Thailand's military-installed prime minister Surayud Chulanont was expected yesterday in Vientiane, his first stop on a weekend tour aimed at reassuring neighbors Laos and Cambodia that Bangkok won't pull any more surprises.
The trip will be Surayud's first abroad since he was sworn in as Thailand's new prime minister on Oct. 1, replacing Thaksin Shinawatra who was overthrown in a bloodless coup on Sept. 19.
It's also the first of several trips around the region that Surayud has planned over the next three months.
"The purpose of his visit is to improve understanding on [Su-rayud's] government role and function for his one-year term and strengthen ties with those two neighboring countries," government spokesman Yongyuth Mayalarp told reporters earlier this week.
The new Thai leader is expected to land soon after 9am in Vientiane where he will meet his Laotian counterpart Bouasone Bouphavanh.
He is also expected to pay a courtesy call to Laos president and communist party chief Choummaly Sayasone in the afternoon, before heading to Cambodia where he will meet Prime Minister Hun Sen today.
Panitan Wattanayagorn, a professor of political science at Chulalongkorn University, said the trip underlined the importance of Bangkok's relations with ASEAN.
"Laos and Cambodia are our close neighbors and ASEAN members and it is very important for Thailand to have good relations with them," he said. "He will reassure his counterparts that there will be no major policy changes under the new government."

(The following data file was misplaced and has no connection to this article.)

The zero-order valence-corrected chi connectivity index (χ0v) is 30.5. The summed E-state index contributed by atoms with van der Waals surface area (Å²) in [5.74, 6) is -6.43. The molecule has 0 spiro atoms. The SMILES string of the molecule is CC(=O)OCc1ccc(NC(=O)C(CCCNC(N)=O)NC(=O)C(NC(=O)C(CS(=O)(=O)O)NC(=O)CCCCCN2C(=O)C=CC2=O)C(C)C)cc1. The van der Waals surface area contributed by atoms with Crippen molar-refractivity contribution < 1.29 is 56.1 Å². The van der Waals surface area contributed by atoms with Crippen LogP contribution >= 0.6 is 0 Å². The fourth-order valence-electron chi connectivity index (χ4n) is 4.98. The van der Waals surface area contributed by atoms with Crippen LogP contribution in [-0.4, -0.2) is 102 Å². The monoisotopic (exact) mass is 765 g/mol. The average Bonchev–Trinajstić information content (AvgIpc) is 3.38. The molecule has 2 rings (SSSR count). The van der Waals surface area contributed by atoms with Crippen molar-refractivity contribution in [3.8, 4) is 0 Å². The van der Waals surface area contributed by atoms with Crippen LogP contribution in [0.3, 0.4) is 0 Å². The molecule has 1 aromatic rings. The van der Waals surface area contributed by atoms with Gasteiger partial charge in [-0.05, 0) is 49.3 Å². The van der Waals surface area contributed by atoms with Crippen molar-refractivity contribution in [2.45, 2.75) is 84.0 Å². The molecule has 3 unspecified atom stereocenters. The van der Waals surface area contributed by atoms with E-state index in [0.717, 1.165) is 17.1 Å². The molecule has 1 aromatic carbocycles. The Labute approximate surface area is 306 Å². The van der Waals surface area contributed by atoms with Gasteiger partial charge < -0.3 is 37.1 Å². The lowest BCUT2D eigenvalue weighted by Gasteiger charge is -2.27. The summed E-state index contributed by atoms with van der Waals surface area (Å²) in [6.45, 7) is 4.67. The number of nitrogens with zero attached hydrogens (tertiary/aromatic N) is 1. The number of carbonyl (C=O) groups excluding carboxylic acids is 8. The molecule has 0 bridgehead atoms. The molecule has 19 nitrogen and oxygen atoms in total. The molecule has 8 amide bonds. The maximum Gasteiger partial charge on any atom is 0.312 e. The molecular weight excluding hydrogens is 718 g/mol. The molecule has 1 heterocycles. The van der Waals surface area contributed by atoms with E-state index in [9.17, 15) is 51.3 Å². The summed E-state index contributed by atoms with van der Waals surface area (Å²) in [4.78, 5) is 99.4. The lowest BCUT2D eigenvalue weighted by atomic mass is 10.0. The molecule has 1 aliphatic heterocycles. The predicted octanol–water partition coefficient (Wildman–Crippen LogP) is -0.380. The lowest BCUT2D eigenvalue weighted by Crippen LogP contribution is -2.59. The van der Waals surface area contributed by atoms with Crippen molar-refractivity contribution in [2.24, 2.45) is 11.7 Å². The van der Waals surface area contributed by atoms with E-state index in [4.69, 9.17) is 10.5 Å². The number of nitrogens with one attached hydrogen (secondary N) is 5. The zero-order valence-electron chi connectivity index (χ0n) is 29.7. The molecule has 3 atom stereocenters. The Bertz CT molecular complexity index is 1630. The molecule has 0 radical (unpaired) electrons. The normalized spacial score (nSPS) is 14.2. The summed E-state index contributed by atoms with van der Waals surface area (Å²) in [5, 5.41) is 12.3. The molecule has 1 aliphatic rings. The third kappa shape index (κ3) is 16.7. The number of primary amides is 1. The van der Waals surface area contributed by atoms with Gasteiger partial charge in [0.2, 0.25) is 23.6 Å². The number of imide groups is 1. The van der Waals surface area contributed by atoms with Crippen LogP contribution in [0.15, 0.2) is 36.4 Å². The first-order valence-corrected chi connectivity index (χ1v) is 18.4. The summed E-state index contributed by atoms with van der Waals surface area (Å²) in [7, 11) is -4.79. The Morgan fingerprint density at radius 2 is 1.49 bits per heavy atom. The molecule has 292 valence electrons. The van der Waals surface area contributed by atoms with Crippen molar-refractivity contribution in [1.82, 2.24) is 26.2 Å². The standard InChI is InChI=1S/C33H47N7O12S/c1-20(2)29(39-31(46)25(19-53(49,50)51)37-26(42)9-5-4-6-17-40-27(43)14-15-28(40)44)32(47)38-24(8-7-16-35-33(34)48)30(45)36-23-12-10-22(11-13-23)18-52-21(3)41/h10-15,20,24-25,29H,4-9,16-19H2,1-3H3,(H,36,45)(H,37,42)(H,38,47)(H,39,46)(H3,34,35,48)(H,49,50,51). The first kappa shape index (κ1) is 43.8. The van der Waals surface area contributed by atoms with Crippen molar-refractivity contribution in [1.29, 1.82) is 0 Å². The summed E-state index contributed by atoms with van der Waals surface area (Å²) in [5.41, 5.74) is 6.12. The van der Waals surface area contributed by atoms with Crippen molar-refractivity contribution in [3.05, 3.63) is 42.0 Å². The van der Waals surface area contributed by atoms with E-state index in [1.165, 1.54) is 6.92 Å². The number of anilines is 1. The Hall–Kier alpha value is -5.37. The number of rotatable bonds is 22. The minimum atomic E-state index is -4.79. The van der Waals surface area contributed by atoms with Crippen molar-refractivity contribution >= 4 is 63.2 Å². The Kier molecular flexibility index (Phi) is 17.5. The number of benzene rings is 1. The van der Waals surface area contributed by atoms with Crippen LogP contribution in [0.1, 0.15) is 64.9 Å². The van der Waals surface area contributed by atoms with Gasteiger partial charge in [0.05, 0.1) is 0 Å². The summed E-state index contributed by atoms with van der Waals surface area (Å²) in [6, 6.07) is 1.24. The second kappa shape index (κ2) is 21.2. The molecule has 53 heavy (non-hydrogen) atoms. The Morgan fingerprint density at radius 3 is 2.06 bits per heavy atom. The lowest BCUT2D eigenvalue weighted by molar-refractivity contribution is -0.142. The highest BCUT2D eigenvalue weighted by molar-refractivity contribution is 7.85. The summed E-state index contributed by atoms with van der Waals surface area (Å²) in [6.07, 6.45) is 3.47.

Surayud is travelling with his deputy Pridiyathorn Devakula, who is also finance minister, and Foreign Minister Nitya Pibulsonggram.
Laos has been very discreet about the coup in Bangkok and its aftermath, declining to comment about the "interior affairs of Thailand."
But Surayud was invited to Laos soon after his appointment.
"Any government in Thailand representing the Thai people with a royal mandate is considered legitimate," Laos foreign ministry spokesman Yong Chantalangsy told reporters.
"We expect this visit to enable the leaders to get to know each other, and to reaffirm the continuity of our bilateral relations," he said, adding Vientiane was "honored" to welcome Surayud for his first trip abroad.
The talks should cover bilateral cooperation and trade, as well as long-running border disputes and the handling of ethnic Hmong refugees, which has been a thorn in relations for decades.
For Laos, "it is a very good thing that the Thai prime minister makes his first trip here," a foreign diplomat said.
"With Thaksin, [Laos officials] knew who they were dealing with. They had established clear relations. Now, there is a change in Bangkok and they want to know if it will also work well," he said.
This trip is the first in a flurry of overseas visits in the next three months.
Surayud is due to visit Malaysia, Thailand's southern neighbor, on Wednesday and is expected in other ASEAN capitals soon.
Later this month, Surayud is scheduled to travel to China to mark the 15th anniversary of relations between China and ASEAN.
In mid-November, he is to join the APEC summit in Hanoi and in December is also expected to attend the ASEAN summit in the Philippines.
Panitan said making his first visits to Laos and Cambodia made sense for Surayud because they are not far from home and the military is clearly still wary of any anti-coup movements, either in Thailand or abroad.